In a surprise choice that bodes poorly for proposed peace talks, the Pakistani Taliban on Thursday appointed as their new leader the hard-line commander responsible for last year’s attack on Malala Yousafzai, the teenage Pakistani education activist.
The Taliban’s governing council chose Mullah Fazlullah, the head of a militant faction in the northwestern Swat Valley, after six days of deliberations, Taliban officials said.
Fazlullah, who uses only one name, is best-known for ordering public beatings, executions and beheadings, and delivering thunderous radio broadcasts — in which he denounced polio vaccinations, among other topics — that earned him the nickname “Mullah Radio” in some circles.
The appointment of Fazlullah came after extended consultations among faction leaders of the Taliban Movement of Pakistan in North Waziristan, the last of Pakistan’s seven northwest tribal areas to be territorially dominated by militant insurgents. The group is commonly referred to as the TTP, an abbreviation derived from its Urdu-language name, the Tehrik-i-Taliban Pakistan.
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Fazlullah’s appointment was announced at a news conference in North Waziristan, and on temporary websites and social-media pages by the group’s spokesman, who goes by the alias Shahidullah Shahid.
Fazlullah acquired another nickname, the “butcher of Swat,” for his leadership of a TTP chapter that twice defeated Pakistani security forces and occupied, from 2007 to 2009, the picturesque districts of Swat and Malakand in northwest Khyber-Pakhtunkhwa province.
During his reign of terror, Fazlullah regularly ordered the public executions of residents deemed to have violated his interpretation of Islamic law or to have colluded against him with the Pakistani authorities.
Victims’ throats were slit, and their decapitated corpses were hung from posts in the center of Mingora, the regional capital, which was previously among Pakistan’s most popular summer tourism resorts.
Celebratory gunfire erupted on the streets of North Waziristan, the tribal district that is Pakistan’s main militant hub, after the Fazlullah announcement was made.
Dim hope for talks
Government officials criticized the United States’ killing of the previous Taliban leader, Hakimullah Mehsud, in a drone strike last Friday, claiming that Mehsud had been on the verge of starting peace talks with the government. But few believed those talks had much chance of success.
Fazlullah, who reneged on a major peace deal with the authorities in 2009, offers dimmer hopes for talks. On Thursday, the TTP spokesman, Shahid, said there would be “no more talks as Mullah Fazlullah is already against negotiations.”
Shahid warned that the Taliban were planning retaliatory attacks against the federal government in Punjab, Pakistan’s most populous province. He said Sharif had “bargained and sold out Hakimullah to the Americans.”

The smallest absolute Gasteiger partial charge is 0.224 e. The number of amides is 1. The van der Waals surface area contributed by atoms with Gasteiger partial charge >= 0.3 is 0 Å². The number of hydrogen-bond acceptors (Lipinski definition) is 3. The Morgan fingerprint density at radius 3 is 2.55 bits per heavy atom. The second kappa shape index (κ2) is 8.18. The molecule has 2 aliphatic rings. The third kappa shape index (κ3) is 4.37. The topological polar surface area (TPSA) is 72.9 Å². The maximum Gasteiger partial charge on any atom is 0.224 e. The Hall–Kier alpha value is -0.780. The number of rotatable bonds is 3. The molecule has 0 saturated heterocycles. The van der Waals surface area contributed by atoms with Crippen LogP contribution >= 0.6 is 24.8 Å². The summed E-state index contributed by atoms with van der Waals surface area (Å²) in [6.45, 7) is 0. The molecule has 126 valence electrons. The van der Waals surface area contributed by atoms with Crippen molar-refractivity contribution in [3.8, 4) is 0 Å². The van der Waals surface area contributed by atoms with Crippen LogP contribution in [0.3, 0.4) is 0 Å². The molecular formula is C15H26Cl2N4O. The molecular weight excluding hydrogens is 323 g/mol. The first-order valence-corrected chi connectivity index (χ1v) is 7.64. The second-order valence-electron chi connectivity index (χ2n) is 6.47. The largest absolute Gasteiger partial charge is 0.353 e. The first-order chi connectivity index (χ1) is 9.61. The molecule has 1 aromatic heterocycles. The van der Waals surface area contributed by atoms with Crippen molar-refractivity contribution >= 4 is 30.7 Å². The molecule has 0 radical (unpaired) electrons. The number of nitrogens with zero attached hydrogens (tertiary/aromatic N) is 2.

Fazlullah has been a cherished enemy of the Pakistan military since he escaped the army’s toughest anti-Taliban offensive in recent years. Thousands of soldiers swept Swat in 2009 after the failure of a peace deal with the provincial government, killing or capturing many militants. But Fazlullah slipped through the dragnet and fled into Afghanistan.
Since then he is believed to have been hiding in Kunar and Nuristan provinces in eastern Afghanistan, using the remote mountains as a base to mount attacks inside Pakistan, including the attempted killing of Yousafzai, who was shot in the head by a Taliban gunman in October 2012.
Fazlullah claimed a major military target in September, when his fighters killed a two-star army general in Dir district, near the Afghan border, in September.
Fazlullah was not the favored candidate to succeed Mehsud because he does not hail from the Mehsud tribe, which has dominated the leadership of the Pakistani Taliban for years.
The ranks of the Mehsud leadership, however, have been thinned by the CIA drone campaign. U.S. strikes in North and South Waziristan killed both Hakimullah Mehsud and his predecessor, Baitullah Mehsud, who died in 2009.
A former security official, speaking on the condition of anonymity, said Fazlullah had been chosen to avert a rift between rival Mehsud factions inside the Taliban.
The Taliban also appointed Khalid Haqqani, a little-known commander from a rural district near Peshawar, as the deputy commander, effectively signaling a shift in the Taliban leadership from the tribal belt to neighboring Khyber-Pakhtunkhwa province.
Fazlullah, believed to be in his late 30s, started his adult life as the operator of a chair lift that spanned the river Swat. He rose to prominence in 2007 by riding into Swat on a white horse and setting up a pirate radio station that broadcast jihadist propaganda. Soon afterward, his armed fighters displaced the civil government.
In Swat, a picturesque area once frequented by honeymooning couples, the Taliban instituted an authoritarian and often cruel rule that mandated public floggings, executions and the closure of girls schools.
The provincial and federal governments’ struggled to respond to Fazlullah’s swagger, signing two peace deals with his father-in-law, Sufi Muhammad, in a bid to re-establish peace in the valley. But those compromises quickly foundered — there was outrage across Pakistan over a video that showed Taliban fighters flogging a teenage girl in Swat — and by summer 2009, the army had moved in.
The Taliban’s most infamous operation of recent years was the attack on Yousafzai, then 15, who was shot in the head by a Taliban fighter as she returned from school. At the time, Fazlullah’s spokesman said she had been shot for her outspoken advocacy and vowed to shoot her again if she returned to Swat.
Yousafzai was flown for emergency treatment to Britain, where she fully recovered from her injuries.
Material from McClatchy Newspapers is included in this report.